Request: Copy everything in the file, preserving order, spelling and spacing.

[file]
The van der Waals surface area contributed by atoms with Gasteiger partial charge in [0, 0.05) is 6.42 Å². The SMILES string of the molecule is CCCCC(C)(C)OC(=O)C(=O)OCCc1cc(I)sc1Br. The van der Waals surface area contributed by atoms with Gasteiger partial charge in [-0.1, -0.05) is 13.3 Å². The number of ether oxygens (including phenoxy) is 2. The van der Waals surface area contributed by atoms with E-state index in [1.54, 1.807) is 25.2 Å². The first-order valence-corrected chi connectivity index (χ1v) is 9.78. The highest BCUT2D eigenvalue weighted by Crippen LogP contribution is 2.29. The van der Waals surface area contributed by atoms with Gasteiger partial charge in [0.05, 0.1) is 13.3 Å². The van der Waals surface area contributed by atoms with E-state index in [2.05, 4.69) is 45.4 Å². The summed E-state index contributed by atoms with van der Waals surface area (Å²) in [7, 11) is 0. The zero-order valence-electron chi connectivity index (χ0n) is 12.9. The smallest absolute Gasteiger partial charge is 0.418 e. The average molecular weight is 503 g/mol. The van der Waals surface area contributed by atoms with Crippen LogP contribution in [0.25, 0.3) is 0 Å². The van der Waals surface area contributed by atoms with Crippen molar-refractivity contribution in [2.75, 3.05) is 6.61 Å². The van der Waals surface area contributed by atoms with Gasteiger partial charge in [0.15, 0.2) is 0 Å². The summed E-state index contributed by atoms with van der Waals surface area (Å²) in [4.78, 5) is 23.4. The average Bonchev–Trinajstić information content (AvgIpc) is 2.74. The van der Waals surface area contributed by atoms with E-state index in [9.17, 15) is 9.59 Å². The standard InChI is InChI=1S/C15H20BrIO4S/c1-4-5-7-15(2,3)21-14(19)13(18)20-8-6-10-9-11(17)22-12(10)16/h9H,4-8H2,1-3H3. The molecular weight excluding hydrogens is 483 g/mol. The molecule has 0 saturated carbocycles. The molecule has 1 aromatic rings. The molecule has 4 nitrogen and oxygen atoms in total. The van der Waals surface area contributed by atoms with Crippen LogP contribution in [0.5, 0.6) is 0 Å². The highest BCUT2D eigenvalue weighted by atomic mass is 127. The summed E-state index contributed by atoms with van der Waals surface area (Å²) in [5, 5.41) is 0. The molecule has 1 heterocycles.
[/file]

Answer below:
The van der Waals surface area contributed by atoms with Gasteiger partial charge in [0, 0.05) is 6.42 Å². The SMILES string of the molecule is CCCCC(C)(C)OC(=O)C(=O)OCCc1cc(I)sc1Br. The van der Waals surface area contributed by atoms with Gasteiger partial charge in [-0.1, -0.05) is 13.3 Å². The number of ether oxygens (including phenoxy) is 2. The van der Waals surface area contributed by atoms with E-state index in [1.54, 1.807) is 25.2 Å². The first-order valence-corrected chi connectivity index (χ1v) is 9.78. The highest BCUT2D eigenvalue weighted by Crippen LogP contribution is 2.29. The van der Waals surface area contributed by atoms with Gasteiger partial charge in [0.05, 0.1) is 13.3 Å². The van der Waals surface area contributed by atoms with E-state index in [2.05, 4.69) is 45.4 Å². The summed E-state index contributed by atoms with van der Waals surface area (Å²) in [7, 11) is 0. The zero-order valence-electron chi connectivity index (χ0n) is 12.9. The smallest absolute Gasteiger partial charge is 0.418 e. The average molecular weight is 503 g/mol. The van der Waals surface area contributed by atoms with Crippen LogP contribution in [0.25, 0.3) is 0 Å². The van der Waals surface area contributed by atoms with Crippen molar-refractivity contribution in [2.75, 3.05) is 6.61 Å². The van der Waals surface area contributed by atoms with Gasteiger partial charge in [0.15, 0.2) is 0 Å². The summed E-state index contributed by atoms with van der Waals surface area (Å²) in [4.78, 5) is 23.4. The average Bonchev–Trinajstić information content (AvgIpc) is 2.74. The van der Waals surface area contributed by atoms with E-state index in [9.17, 15) is 9.59 Å². The standard InChI is InChI=1S/C15H20BrIO4S/c1-4-5-7-15(2,3)21-14(19)13(18)20-8-6-10-9-11(17)22-12(10)16/h9H,4-8H2,1-3H3. The molecular weight excluding hydrogens is 483 g/mol. The molecule has 0 saturated carbocycles. The molecule has 1 aromatic rings. The molecule has 4 nitrogen and oxygen atoms in total. The van der Waals surface area contributed by atoms with Crippen LogP contribution in [0.5, 0.6) is 0 Å². The highest BCUT2D eigenvalue weighted by atomic mass is 127. The summed E-state index contributed by atoms with van der Waals surface area (Å²) in [5, 5.41) is 0. The molecule has 1 heterocycles.